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Integrating real-time edaphics into epidemic models for predicting risk in soilborne pathogen systems

Jensen Hayter: Texas A&M University Department of Plant Pathology and Microbiology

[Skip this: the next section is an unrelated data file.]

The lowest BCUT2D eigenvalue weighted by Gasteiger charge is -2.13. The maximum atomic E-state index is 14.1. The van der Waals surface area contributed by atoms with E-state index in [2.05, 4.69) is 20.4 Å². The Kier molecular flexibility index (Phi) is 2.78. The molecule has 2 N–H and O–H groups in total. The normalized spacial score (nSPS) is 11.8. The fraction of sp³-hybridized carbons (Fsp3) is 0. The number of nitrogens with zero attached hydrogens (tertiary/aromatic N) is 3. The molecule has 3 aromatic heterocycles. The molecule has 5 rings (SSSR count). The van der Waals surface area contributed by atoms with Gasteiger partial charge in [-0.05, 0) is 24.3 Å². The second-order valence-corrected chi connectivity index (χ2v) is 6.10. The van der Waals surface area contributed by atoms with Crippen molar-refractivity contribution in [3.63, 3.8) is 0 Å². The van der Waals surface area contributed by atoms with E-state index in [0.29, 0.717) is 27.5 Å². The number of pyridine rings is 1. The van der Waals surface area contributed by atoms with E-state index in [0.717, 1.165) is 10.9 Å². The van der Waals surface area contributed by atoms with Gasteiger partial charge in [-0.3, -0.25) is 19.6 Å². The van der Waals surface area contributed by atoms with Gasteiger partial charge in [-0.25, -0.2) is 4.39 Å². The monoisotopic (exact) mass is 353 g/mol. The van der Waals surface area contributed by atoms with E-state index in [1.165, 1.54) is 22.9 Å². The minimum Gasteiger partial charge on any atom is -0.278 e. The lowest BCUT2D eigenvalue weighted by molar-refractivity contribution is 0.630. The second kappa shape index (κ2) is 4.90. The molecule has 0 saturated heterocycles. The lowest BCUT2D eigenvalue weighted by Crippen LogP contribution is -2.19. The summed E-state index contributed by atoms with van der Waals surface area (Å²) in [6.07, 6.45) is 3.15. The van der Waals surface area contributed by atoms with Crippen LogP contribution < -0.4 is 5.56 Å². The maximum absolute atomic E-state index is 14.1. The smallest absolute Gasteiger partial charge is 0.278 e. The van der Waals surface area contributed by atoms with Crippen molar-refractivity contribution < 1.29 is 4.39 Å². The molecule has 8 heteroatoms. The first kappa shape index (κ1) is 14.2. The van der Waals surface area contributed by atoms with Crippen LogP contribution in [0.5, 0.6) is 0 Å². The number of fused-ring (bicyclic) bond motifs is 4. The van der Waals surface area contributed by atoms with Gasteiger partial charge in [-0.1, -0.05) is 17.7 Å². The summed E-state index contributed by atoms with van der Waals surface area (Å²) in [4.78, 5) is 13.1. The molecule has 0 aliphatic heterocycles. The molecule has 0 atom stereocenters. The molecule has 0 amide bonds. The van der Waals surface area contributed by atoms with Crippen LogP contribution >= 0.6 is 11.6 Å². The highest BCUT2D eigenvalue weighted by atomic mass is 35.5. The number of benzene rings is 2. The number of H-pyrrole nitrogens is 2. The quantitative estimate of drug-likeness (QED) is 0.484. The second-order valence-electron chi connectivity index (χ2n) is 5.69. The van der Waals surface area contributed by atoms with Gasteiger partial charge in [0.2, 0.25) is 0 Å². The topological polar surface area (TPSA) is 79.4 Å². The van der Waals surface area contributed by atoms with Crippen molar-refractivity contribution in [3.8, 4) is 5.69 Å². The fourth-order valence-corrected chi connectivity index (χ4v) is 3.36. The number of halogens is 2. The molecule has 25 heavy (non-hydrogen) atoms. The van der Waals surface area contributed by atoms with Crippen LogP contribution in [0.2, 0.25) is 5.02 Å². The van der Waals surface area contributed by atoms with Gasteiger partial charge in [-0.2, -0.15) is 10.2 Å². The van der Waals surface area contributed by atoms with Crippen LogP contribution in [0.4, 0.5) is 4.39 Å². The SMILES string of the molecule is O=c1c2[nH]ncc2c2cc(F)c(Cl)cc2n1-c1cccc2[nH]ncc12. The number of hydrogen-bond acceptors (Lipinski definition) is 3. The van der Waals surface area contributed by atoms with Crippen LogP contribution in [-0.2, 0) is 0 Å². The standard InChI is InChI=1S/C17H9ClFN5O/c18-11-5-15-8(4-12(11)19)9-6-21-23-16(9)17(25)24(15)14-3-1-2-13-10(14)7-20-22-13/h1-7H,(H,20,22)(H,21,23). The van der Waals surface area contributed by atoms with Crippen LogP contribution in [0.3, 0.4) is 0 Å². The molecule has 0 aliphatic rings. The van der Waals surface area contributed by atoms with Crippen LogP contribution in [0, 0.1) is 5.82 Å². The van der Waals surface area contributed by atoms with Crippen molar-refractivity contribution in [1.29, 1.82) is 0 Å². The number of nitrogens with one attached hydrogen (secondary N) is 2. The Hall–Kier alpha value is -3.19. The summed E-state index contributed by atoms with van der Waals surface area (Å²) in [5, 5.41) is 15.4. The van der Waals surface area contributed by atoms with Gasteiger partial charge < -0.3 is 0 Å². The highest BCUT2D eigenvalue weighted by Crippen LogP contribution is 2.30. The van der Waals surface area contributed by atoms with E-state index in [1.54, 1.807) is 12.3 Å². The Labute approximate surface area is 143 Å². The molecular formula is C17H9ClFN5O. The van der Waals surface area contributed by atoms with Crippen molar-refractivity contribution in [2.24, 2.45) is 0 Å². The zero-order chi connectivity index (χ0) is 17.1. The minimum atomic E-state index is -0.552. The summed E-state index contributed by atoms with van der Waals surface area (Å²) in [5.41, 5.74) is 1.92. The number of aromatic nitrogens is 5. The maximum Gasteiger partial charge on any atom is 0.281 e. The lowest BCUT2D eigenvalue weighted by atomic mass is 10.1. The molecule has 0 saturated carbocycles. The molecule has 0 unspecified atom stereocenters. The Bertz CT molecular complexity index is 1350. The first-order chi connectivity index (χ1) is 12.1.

<div>Soil conditions are relevant to pathosystems involving soilborne pathogens, and pathogenesis occurring in the rhizosphere. Epidemic variation in many such pathosystems is economically important, and has been the focus of modeling efforts aimed at predicting risk of disease in these contexts. In many such models, typological information about soils is utilized; however, existing and novel models stand to benefit from increasing descriptions of soils beyond typology by incorporating real-time estimates of soil physical (structural, chemical, <em>etc.</em>) and edaphic (microbial, nutritional) conditions. Means of providing these estimates through the use of weather and other data are introduced: edaphological models are developed through experimentation and statistical methods, and thereafter used to project relevant soil conditions in real time using available weather data. These conditions are then used in the development of epidemic models used to predict disease risk. Examples of how these benefits are realized in predictive performance are provided through the use of historical (pathosystems involving <em>Fusarium oxysporum</em>) and simulated datasets. Significant improvement in the performance of risk prediction following this integration results, and applications to similar systems is discussed.</div>